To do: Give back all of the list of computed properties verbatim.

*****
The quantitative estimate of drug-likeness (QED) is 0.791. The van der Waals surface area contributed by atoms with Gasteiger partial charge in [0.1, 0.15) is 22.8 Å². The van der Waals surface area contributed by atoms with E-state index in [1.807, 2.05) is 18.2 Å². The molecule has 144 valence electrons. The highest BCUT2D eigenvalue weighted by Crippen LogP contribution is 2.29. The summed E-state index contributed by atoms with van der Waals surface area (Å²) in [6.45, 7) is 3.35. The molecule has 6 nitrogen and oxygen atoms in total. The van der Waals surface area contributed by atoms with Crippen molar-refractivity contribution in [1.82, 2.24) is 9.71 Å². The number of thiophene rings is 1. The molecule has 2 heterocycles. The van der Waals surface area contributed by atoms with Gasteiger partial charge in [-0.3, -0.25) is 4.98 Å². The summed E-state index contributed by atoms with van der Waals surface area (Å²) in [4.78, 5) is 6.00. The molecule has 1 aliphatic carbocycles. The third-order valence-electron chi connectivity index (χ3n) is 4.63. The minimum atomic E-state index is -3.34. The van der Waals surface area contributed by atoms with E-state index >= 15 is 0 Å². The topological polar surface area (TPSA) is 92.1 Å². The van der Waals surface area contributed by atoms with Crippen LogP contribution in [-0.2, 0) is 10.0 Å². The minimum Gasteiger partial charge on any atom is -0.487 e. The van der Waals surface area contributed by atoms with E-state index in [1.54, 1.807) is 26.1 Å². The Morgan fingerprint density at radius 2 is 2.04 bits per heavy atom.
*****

The quantitative estimate of drug-likeness (QED) is 0.791. The van der Waals surface area contributed by atoms with Gasteiger partial charge in [0.1, 0.15) is 22.8 Å². The van der Waals surface area contributed by atoms with E-state index in [1.807, 2.05) is 18.2 Å². The molecule has 144 valence electrons. The highest BCUT2D eigenvalue weighted by Crippen LogP contribution is 2.29. The summed E-state index contributed by atoms with van der Waals surface area (Å²) in [6.45, 7) is 3.35. The molecule has 6 nitrogen and oxygen atoms in total. The van der Waals surface area contributed by atoms with Crippen molar-refractivity contribution in [1.82, 2.24) is 9.71 Å². The number of thiophene rings is 1. The molecule has 2 heterocycles. The van der Waals surface area contributed by atoms with Gasteiger partial charge in [-0.3, -0.25) is 4.98 Å². The summed E-state index contributed by atoms with van der Waals surface area (Å²) in [4.78, 5) is 6.00. The molecule has 1 aliphatic carbocycles. The third-order valence-electron chi connectivity index (χ3n) is 4.63. The minimum atomic E-state index is -3.34. The van der Waals surface area contributed by atoms with E-state index >= 15 is 0 Å². The topological polar surface area (TPSA) is 92.1 Å². The van der Waals surface area contributed by atoms with Crippen LogP contribution in [-0.2, 0) is 10.0 Å². The minimum Gasteiger partial charge on any atom is -0.487 e. The van der Waals surface area contributed by atoms with E-state index in [1.54, 1.807) is 26.1 Å². The Morgan fingerprint density at radius 2 is 2.04 bits per heavy atom.